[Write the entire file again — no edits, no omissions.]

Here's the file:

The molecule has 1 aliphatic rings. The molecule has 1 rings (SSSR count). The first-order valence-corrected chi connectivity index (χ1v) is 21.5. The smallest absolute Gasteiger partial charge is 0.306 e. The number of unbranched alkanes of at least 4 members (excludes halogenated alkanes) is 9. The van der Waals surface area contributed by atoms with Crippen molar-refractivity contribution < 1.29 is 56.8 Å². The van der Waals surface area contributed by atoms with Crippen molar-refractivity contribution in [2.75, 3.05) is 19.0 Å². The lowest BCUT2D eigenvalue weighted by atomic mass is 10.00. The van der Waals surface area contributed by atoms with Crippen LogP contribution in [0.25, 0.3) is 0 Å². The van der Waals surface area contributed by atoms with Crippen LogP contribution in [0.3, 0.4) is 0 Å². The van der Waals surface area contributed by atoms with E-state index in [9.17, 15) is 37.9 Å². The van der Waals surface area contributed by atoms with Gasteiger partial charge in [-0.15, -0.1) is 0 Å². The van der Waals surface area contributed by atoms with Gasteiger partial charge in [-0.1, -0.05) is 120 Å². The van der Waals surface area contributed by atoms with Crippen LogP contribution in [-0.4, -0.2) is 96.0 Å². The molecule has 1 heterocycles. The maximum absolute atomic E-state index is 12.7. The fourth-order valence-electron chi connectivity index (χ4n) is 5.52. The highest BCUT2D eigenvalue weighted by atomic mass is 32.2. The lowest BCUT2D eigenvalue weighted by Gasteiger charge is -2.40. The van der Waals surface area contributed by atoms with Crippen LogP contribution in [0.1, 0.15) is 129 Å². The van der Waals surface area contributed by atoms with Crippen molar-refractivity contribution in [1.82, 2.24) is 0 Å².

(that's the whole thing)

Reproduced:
The molecule has 1 aliphatic rings. The molecule has 1 rings (SSSR count). The first-order valence-corrected chi connectivity index (χ1v) is 21.5. The smallest absolute Gasteiger partial charge is 0.306 e. The number of unbranched alkanes of at least 4 members (excludes halogenated alkanes) is 9. The van der Waals surface area contributed by atoms with Crippen molar-refractivity contribution < 1.29 is 56.8 Å². The van der Waals surface area contributed by atoms with Crippen molar-refractivity contribution in [2.75, 3.05) is 19.0 Å². The lowest BCUT2D eigenvalue weighted by atomic mass is 10.00. The van der Waals surface area contributed by atoms with Crippen LogP contribution in [0.25, 0.3) is 0 Å². The van der Waals surface area contributed by atoms with Crippen LogP contribution in [0.3, 0.4) is 0 Å². The van der Waals surface area contributed by atoms with E-state index in [9.17, 15) is 37.9 Å². The van der Waals surface area contributed by atoms with Gasteiger partial charge in [-0.15, -0.1) is 0 Å². The van der Waals surface area contributed by atoms with Gasteiger partial charge in [-0.1, -0.05) is 120 Å². The van der Waals surface area contributed by atoms with Crippen LogP contribution in [-0.4, -0.2) is 96.0 Å². The molecule has 1 heterocycles. The maximum absolute atomic E-state index is 12.7. The fourth-order valence-electron chi connectivity index (χ4n) is 5.52. The highest BCUT2D eigenvalue weighted by atomic mass is 32.2. The lowest BCUT2D eigenvalue weighted by Gasteiger charge is -2.40. The van der Waals surface area contributed by atoms with Crippen LogP contribution in [0.1, 0.15) is 129 Å². The van der Waals surface area contributed by atoms with Crippen molar-refractivity contribution in [1.82, 2.24) is 0 Å².